I loved this recent piece from The New York Times about the importance of acknowledging the patient’s desires in medicine, along with addressing the family. So often medical care can come to focus on solely achieving the best medical outcome, sometimes at the expense of the patient’s quality of life. The phrase “do no harm” can be taken to mean extending life as long as possible, preventing physical harm even when this may cause psychological harm to the individual or his or her loved ones. I’m not going to pretend to know much about navigating this treacherous ground. Finding a way to balance the needs and desires of the patient along with those of the family (in which different family members may not agree) and with the goals of the medical personnel is something I’m sure is never easy, and I would imagine it is very rare that all parties are satisfied. But what I admired about this piece of writing is that it acknowledges that everyone’s circumstances and perspectives are different and that it is important to take this into consideration when making a care plan, and this does not apply only to end-of-life care situations. Though in the given scenario the patient is unable to speak up for herself, acknowledging the individual’s needs and desires is just as important when the person is able to express these things, and I think it’s extremely important to remember this when working with people. Oftentimes the simple task of getting to know one’s patients or clients gets overlooked due to things such as understaffing or other “more important concerns”, but I think this should be recognized as one of the most important tasks in a care provision setting. The better that staff come to know their clients, the better they will be able to have meaningful interactions with them that can enhance their quality of life and help them to maintain personhood.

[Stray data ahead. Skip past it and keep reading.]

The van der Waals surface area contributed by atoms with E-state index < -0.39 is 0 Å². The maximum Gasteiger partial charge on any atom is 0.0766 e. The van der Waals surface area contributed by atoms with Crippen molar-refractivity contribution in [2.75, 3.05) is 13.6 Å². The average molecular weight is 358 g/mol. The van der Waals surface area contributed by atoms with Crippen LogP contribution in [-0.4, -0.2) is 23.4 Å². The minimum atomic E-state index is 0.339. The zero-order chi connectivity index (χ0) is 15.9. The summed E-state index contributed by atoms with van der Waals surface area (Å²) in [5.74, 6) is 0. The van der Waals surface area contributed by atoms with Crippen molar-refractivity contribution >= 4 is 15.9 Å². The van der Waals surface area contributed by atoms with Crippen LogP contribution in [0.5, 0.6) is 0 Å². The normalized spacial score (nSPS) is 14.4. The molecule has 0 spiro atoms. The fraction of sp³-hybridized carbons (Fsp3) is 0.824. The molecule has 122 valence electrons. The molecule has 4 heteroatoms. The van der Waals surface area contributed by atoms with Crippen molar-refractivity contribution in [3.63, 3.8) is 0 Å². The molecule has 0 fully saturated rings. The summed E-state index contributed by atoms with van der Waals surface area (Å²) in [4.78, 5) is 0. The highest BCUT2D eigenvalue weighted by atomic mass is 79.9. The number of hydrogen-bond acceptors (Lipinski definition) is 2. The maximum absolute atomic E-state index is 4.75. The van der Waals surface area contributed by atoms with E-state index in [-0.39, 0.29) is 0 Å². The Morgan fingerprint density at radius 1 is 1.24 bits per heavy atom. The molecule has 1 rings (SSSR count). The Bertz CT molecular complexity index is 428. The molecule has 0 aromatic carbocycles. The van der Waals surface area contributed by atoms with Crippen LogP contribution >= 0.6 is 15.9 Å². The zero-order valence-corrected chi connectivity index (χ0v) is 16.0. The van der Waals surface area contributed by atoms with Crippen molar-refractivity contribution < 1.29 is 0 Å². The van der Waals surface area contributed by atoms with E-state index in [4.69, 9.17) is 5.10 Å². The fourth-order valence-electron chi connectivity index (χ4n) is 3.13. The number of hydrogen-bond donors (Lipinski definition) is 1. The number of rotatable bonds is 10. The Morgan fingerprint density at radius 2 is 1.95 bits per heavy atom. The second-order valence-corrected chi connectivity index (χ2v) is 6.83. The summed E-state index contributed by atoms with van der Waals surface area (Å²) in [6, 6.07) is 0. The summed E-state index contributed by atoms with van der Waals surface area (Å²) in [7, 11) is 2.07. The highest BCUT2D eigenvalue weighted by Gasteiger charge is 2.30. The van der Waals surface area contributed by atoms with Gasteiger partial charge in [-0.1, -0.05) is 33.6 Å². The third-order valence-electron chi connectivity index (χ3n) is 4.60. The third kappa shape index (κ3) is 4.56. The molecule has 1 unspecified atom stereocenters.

Caring in every language


Now more than ever in the past, we are living in a multi-lingual, multi-cultural world. Not only has technology made it easier for people from different countries and cultures to communicate (I wouldn’t be here if I hadn’t met my British boyfriend on the internet!) but it has also made it easier for people to leave their home countries, with the comfort of still being able to keep in touch easily with loved ones. In the UK, many international migrants are now being joined by their parents, increasing the proportion of older adults from other countries and cultures living in here. In 2008, 62 percent of international migrants to England and Wales were between the ages of 60 and 69. This is posing new challenges in the field of health and social care, particularly with older people, as some of these immigrants may not speak English or may prefer to speak in another language. At my former job in a US nursing home, we had a resident whose first language was Spanish, and as one of the few Spanish speakers in the facility I was often responsible for communicating with him when he could not communicate in English. It makes sense that at any age we may feel more comfortable communicating our needs in our first language, but additionally, some medical conditions, such as stroke and forms of dementia, can cause damage to areas of the brain that affect language, and for some older people this may mean that they will struggle with a second language they may have known in the past, and will need someone who can understand them in the language they started speaking from birth.